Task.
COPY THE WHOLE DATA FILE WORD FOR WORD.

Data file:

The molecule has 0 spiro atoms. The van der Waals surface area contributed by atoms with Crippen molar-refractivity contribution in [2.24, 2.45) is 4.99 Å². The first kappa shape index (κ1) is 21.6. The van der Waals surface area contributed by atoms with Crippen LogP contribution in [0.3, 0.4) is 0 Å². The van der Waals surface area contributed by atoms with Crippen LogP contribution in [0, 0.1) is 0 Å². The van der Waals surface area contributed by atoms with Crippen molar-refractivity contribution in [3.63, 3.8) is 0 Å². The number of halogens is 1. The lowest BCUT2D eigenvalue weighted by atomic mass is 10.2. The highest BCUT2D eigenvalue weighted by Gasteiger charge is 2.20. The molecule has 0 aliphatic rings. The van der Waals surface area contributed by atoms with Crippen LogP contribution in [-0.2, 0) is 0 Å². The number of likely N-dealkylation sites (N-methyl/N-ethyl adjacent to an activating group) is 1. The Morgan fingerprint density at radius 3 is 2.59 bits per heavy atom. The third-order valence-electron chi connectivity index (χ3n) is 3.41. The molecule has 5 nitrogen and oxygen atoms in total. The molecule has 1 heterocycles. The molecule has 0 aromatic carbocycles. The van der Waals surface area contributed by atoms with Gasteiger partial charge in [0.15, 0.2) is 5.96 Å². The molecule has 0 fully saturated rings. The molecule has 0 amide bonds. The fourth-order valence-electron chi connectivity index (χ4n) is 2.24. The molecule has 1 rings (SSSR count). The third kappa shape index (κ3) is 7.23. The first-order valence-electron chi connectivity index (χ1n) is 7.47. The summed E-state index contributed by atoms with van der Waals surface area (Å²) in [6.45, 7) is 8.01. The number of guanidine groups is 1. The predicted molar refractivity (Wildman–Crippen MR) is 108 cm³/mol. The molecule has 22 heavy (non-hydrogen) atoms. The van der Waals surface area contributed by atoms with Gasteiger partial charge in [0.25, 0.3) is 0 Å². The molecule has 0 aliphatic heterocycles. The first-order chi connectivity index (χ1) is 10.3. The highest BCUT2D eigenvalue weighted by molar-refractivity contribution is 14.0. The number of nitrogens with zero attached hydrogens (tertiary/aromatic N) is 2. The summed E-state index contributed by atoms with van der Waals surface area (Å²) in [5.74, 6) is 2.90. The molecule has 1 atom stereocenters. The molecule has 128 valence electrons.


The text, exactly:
The molecule has 0 spiro atoms. The van der Waals surface area contributed by atoms with Crippen molar-refractivity contribution in [2.24, 2.45) is 4.99 Å². The first kappa shape index (κ1) is 21.6. The van der Waals surface area contributed by atoms with Crippen LogP contribution in [0.3, 0.4) is 0 Å². The van der Waals surface area contributed by atoms with Crippen LogP contribution in [0, 0.1) is 0 Å². The van der Waals surface area contributed by atoms with Crippen molar-refractivity contribution in [3.63, 3.8) is 0 Å². The number of halogens is 1. The lowest BCUT2D eigenvalue weighted by atomic mass is 10.2. The highest BCUT2D eigenvalue weighted by Gasteiger charge is 2.20. The molecule has 0 aliphatic rings. The van der Waals surface area contributed by atoms with Crippen LogP contribution in [-0.2, 0) is 0 Å². The number of likely N-dealkylation sites (N-methyl/N-ethyl adjacent to an activating group) is 1. The Morgan fingerprint density at radius 3 is 2.59 bits per heavy atom. The third-order valence-electron chi connectivity index (χ3n) is 3.41. The molecule has 5 nitrogen and oxygen atoms in total. The molecule has 1 heterocycles. The molecule has 0 aromatic carbocycles. The van der Waals surface area contributed by atoms with Gasteiger partial charge in [0.15, 0.2) is 5.96 Å². The molecule has 0 fully saturated rings. The molecule has 0 amide bonds. The fourth-order valence-electron chi connectivity index (χ4n) is 2.24. The molecule has 1 rings (SSSR count). The third kappa shape index (κ3) is 7.23. The first-order valence-electron chi connectivity index (χ1n) is 7.47. The summed E-state index contributed by atoms with van der Waals surface area (Å²) in [6.45, 7) is 8.01. The number of guanidine groups is 1. The predicted molar refractivity (Wildman–Crippen MR) is 108 cm³/mol. The molecule has 22 heavy (non-hydrogen) atoms. The van der Waals surface area contributed by atoms with Gasteiger partial charge in [0.25, 0.3) is 0 Å². The molecule has 0 aliphatic heterocycles. The first-order chi connectivity index (χ1) is 10.3. The highest BCUT2D eigenvalue weighted by molar-refractivity contribution is 14.0. The number of nitrogens with zero attached hydrogens (tertiary/aromatic N) is 2. The summed E-state index contributed by atoms with van der Waals surface area (Å²) in [5.74, 6) is 2.90. The molecule has 1 atom stereocenters. The molecule has 128 valence electrons.